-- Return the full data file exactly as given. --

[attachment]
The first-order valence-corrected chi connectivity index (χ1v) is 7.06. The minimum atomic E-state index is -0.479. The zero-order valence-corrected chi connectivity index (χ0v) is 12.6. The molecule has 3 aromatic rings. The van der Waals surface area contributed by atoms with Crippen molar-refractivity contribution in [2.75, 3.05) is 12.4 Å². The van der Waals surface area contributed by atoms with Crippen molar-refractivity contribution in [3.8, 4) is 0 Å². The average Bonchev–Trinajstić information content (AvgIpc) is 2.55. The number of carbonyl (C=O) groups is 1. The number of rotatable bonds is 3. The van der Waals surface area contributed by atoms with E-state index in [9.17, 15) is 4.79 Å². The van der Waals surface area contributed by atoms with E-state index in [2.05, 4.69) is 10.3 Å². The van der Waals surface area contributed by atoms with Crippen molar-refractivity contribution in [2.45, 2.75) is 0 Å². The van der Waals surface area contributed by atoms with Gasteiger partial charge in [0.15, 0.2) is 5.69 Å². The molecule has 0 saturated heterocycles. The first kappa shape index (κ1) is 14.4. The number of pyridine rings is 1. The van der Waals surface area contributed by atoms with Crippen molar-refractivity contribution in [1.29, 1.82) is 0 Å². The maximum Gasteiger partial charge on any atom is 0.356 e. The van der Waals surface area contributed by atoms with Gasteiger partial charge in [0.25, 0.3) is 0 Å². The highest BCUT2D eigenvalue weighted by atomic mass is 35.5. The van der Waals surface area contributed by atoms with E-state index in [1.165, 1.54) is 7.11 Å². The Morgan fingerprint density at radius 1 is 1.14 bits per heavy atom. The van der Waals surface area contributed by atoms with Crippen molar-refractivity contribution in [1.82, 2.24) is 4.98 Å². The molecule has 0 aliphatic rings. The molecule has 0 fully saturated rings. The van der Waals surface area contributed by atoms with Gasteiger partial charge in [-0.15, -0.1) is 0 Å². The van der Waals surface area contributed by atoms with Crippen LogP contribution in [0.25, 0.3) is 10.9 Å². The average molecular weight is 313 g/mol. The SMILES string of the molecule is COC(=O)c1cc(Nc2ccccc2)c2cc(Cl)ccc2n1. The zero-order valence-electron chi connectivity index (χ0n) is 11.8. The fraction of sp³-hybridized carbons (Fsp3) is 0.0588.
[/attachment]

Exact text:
The first-order valence-corrected chi connectivity index (χ1v) is 7.06. The minimum atomic E-state index is -0.479. The zero-order valence-corrected chi connectivity index (χ0v) is 12.6. The molecule has 3 aromatic rings. The van der Waals surface area contributed by atoms with Crippen molar-refractivity contribution in [2.75, 3.05) is 12.4 Å². The van der Waals surface area contributed by atoms with Crippen molar-refractivity contribution in [3.8, 4) is 0 Å². The average Bonchev–Trinajstić information content (AvgIpc) is 2.55. The number of carbonyl (C=O) groups is 1. The number of rotatable bonds is 3. The van der Waals surface area contributed by atoms with E-state index in [9.17, 15) is 4.79 Å². The van der Waals surface area contributed by atoms with E-state index in [2.05, 4.69) is 10.3 Å². The van der Waals surface area contributed by atoms with Crippen molar-refractivity contribution in [2.45, 2.75) is 0 Å². The van der Waals surface area contributed by atoms with Gasteiger partial charge in [0.15, 0.2) is 5.69 Å². The molecule has 0 saturated heterocycles. The first kappa shape index (κ1) is 14.4. The number of pyridine rings is 1. The van der Waals surface area contributed by atoms with Crippen molar-refractivity contribution in [1.29, 1.82) is 0 Å². The maximum Gasteiger partial charge on any atom is 0.356 e. The van der Waals surface area contributed by atoms with Gasteiger partial charge in [0.25, 0.3) is 0 Å². The highest BCUT2D eigenvalue weighted by atomic mass is 35.5. The van der Waals surface area contributed by atoms with E-state index in [1.165, 1.54) is 7.11 Å². The Morgan fingerprint density at radius 1 is 1.14 bits per heavy atom. The van der Waals surface area contributed by atoms with Crippen molar-refractivity contribution in [1.82, 2.24) is 4.98 Å². The molecule has 0 aliphatic rings. The molecule has 0 fully saturated rings. The van der Waals surface area contributed by atoms with Gasteiger partial charge in [-0.15, -0.1) is 0 Å². The van der Waals surface area contributed by atoms with Crippen LogP contribution in [0.25, 0.3) is 10.9 Å². The average molecular weight is 313 g/mol. The SMILES string of the molecule is COC(=O)c1cc(Nc2ccccc2)c2cc(Cl)ccc2n1. The zero-order valence-electron chi connectivity index (χ0n) is 11.8. The fraction of sp³-hybridized carbons (Fsp3) is 0.0588.